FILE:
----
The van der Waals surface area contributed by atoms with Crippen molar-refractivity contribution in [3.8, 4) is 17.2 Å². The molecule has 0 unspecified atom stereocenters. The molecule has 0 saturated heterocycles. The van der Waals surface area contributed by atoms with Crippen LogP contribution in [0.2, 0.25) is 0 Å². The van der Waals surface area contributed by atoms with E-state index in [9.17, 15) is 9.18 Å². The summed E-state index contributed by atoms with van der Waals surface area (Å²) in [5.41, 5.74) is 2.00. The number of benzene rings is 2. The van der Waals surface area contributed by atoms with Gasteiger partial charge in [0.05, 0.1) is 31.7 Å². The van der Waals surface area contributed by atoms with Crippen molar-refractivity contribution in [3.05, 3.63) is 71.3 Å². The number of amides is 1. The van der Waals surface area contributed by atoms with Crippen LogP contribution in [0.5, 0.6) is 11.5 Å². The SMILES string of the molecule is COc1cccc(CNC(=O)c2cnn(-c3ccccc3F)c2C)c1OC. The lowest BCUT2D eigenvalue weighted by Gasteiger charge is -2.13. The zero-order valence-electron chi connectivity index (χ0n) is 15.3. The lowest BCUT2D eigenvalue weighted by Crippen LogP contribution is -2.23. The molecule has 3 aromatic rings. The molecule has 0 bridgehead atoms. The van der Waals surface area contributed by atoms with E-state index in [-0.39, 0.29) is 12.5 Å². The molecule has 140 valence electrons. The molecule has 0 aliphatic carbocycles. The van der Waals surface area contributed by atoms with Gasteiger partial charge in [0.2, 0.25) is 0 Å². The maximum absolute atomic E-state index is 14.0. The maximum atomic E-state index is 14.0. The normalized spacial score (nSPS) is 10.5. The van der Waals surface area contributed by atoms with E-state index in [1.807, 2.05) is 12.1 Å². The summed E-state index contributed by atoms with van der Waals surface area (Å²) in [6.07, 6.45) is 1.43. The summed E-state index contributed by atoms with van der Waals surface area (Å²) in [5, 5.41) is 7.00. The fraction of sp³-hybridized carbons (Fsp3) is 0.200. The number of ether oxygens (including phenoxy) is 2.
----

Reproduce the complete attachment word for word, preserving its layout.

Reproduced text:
The van der Waals surface area contributed by atoms with Crippen molar-refractivity contribution in [3.8, 4) is 17.2 Å². The molecule has 0 unspecified atom stereocenters. The molecule has 0 saturated heterocycles. The van der Waals surface area contributed by atoms with Crippen LogP contribution in [0.2, 0.25) is 0 Å². The van der Waals surface area contributed by atoms with E-state index in [9.17, 15) is 9.18 Å². The summed E-state index contributed by atoms with van der Waals surface area (Å²) in [5.41, 5.74) is 2.00. The number of benzene rings is 2. The van der Waals surface area contributed by atoms with Gasteiger partial charge in [0.05, 0.1) is 31.7 Å². The van der Waals surface area contributed by atoms with Crippen molar-refractivity contribution in [3.05, 3.63) is 71.3 Å². The number of amides is 1. The van der Waals surface area contributed by atoms with Crippen LogP contribution in [0.5, 0.6) is 11.5 Å². The SMILES string of the molecule is COc1cccc(CNC(=O)c2cnn(-c3ccccc3F)c2C)c1OC. The lowest BCUT2D eigenvalue weighted by Gasteiger charge is -2.13. The zero-order valence-electron chi connectivity index (χ0n) is 15.3. The lowest BCUT2D eigenvalue weighted by Crippen LogP contribution is -2.23. The molecule has 3 aromatic rings. The molecule has 0 bridgehead atoms. The van der Waals surface area contributed by atoms with E-state index in [-0.39, 0.29) is 12.5 Å². The molecule has 140 valence electrons. The molecule has 0 aliphatic carbocycles. The van der Waals surface area contributed by atoms with Gasteiger partial charge in [0.2, 0.25) is 0 Å². The maximum absolute atomic E-state index is 14.0. The maximum atomic E-state index is 14.0. The normalized spacial score (nSPS) is 10.5. The van der Waals surface area contributed by atoms with E-state index in [1.807, 2.05) is 12.1 Å². The summed E-state index contributed by atoms with van der Waals surface area (Å²) in [6.07, 6.45) is 1.43. The summed E-state index contributed by atoms with van der Waals surface area (Å²) in [5, 5.41) is 7.00. The fraction of sp³-hybridized carbons (Fsp3) is 0.200. The number of ether oxygens (including phenoxy) is 2.